#BookReview: Better Living Through Algorithms by Naomi Kritzer

#BookReview: Better Living Through Algorithms by Naomi Kritzer“Better Living Through Algorithms” by Naomi Kritzer in Clarkesworld Magazine Issue 200, May 2023) by Naomi Kritzer
Narrator: Kate Baker
Format: ebook, podcast
Source: podcast, supplied by publisher via Hugo Packet
Formats available: ebook, magazine, podcast
Genres: hopepunk, science fiction, short stories
Series: Clarkesworld Magazine Issue 200
Pages: 13
Length: 36 minutes
Published by Clarkesworld Magazine on May, 2023
Purchasing Info: Author's WebsitePublisher's WebsiteAmazonBarnes & NobleKobo

Clarkesworld Magazine, May 2023 issue (#200) contains:
- Original fiction by Naomi Kritzer ("Better Living Through Algorithms"), Harry Turtledove ("Through the Roof of the World"), Suzanne Palmer ("To Sail Beyond the Botnet"), Rich Larson ("LOL, Said the Scorpion"), Parker Ragland ("Sensation and Sensibility"), Megan Chee ("The Giants Among Us"), An Hao ("Action at a Distance"), and Jordan Chase-Young ("The Fall").
- Non-fiction includes an article by Carrie Sessarego, interviews with Premee Mohamed and Megan O'Keefe, and an editorial by Neil Clarke.

My Review:

This story was simply adorable – if both realistic and a bit sad. And sad because it was realistic and realistic because sad. With just the right tinge of hope to lift it up at the end.

It’s also surprisingly SFnal for a situation that sits in the uncanny valley where what used to be SF has become the real. It feels like it’s part of the lab-based SF tradition but there’s no actual lab. Or we’re all the lab. Or a bit of both.

Let me explain – or at least try.

Better Living Through Algorithms is set either in the RIGHT NOW or at a point in time so close that it might as well be now. It doesn’t need any aliens or space ships and there’s no computer virus running amuck.

What there is is an app. Just like now. But the app isn’t exactly like any of the usual suspects – although it’s perfectly capable of seeming like any or all of them.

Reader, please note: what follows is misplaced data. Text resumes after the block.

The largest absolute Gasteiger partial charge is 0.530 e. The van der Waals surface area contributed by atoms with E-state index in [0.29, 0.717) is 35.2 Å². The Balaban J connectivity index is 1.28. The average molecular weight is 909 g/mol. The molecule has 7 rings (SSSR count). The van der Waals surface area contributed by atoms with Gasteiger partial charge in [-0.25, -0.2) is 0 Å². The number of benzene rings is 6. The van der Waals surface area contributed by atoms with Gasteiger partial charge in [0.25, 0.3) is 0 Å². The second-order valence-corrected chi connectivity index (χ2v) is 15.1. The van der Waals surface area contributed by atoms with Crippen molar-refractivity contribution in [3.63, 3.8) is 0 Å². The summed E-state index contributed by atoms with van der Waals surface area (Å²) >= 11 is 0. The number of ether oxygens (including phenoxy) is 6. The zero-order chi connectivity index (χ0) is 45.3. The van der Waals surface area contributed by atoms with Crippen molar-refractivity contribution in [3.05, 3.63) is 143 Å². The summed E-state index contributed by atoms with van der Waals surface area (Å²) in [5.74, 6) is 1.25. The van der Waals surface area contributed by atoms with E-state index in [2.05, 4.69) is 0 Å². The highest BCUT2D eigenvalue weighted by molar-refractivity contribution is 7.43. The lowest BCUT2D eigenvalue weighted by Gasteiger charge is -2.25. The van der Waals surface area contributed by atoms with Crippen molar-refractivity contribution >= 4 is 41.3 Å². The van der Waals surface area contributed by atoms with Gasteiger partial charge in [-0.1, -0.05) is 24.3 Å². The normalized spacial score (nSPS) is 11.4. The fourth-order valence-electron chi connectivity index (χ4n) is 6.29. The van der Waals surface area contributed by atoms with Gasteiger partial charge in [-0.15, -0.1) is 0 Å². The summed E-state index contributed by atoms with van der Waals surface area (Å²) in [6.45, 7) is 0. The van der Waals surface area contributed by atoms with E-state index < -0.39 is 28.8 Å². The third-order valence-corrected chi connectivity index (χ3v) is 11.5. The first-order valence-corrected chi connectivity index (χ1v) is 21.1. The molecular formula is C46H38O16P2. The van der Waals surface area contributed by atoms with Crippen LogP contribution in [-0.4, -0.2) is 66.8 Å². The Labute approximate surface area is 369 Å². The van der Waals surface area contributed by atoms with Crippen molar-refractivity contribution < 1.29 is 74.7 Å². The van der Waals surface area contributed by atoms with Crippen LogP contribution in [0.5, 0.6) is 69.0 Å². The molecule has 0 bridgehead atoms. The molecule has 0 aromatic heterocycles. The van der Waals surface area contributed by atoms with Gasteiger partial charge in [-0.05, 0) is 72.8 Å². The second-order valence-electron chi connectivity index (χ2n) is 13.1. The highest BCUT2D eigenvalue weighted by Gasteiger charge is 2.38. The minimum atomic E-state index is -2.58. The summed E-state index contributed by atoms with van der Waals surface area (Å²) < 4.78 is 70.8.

Abelique combines elements of a productivity app, and a time management app, and a health monitoring app, wraps the whole thing up in a self-reflective little bow and ties it off with a bit of mystery.

When Linnea first hears about Abelique from her early-adopter friends, it sounds like a cult and she’s NOT INTERESTED. When her boss pushes her to try it – at work – he makes it sound like a productivity app. He also makes it sound like she’d better just do it.

So she does – to the point of doing the long and somewhat intrusive setup on work time – because if her boss is making references to her last and next evaluations as he’s “encouraging” her, it is. But Linnea gets hooked on Abelique the minute that it tells her it will help her lie to her boss. Because that’s clearly not the hallmark of a productivity app. At all.

And she’s in.

Through Linnea’s adoption of Abelique we see the whole life cycle of a viral app, as well as more than a bit of the nitty-gritty about how that sausage gets made. Abelique structures her day and her time – but in really good ways. It encourages her to connect with both new people and old dreams. It keeps her from becoming a drone of a worker bee.

All of which happen because she lets it invade her privacy – all for her own good. Which it actually is. At least until the inevitable end of the life-cycle comes and she stops using Abelique, gives up all of those good habits and goes back to her old routine.

But something remains, not of Abelique but of the person she leaned into while she used it. And that gives the story a much-needed little uplift at the otherwise sad but expected ending.

Escape Rating B+: I really did love this – not because the AI behind Abelique knows better than we do – but because it knows exactly what we know and just don’t pay attention to. None of the things that Abelique asks – and it’s always an ask and not a demand – are news.

People are happier when they have fewer small decisions to make. People are happier when they get outside more. People are more productive when they get enough sleep. People do feel better when they have space for a bit of creativity in their lives. Etc., etc., etc.

Abelique just puts all of those things that are already known into a package that seems cool and goes viral – for a little while. Because viral apps are only viral for a little while. It can’t last because of other predictable bits of human behavior – but it is lovely while it does.

In the end, this is a bit of hopepunk, in that some of what Linnea learns while she’s participating in Abelique remains – and not just for her – even after the app’s inevitable ending.

This was a story that I enjoyed while I was listening to it, but it wasn’t terribly deep and left me more than a bit sad at the end. As much as I liked it while I was listening, it doesn’t overtake How to Raise a Kraken in Your Bathtub on my Hugo ballot.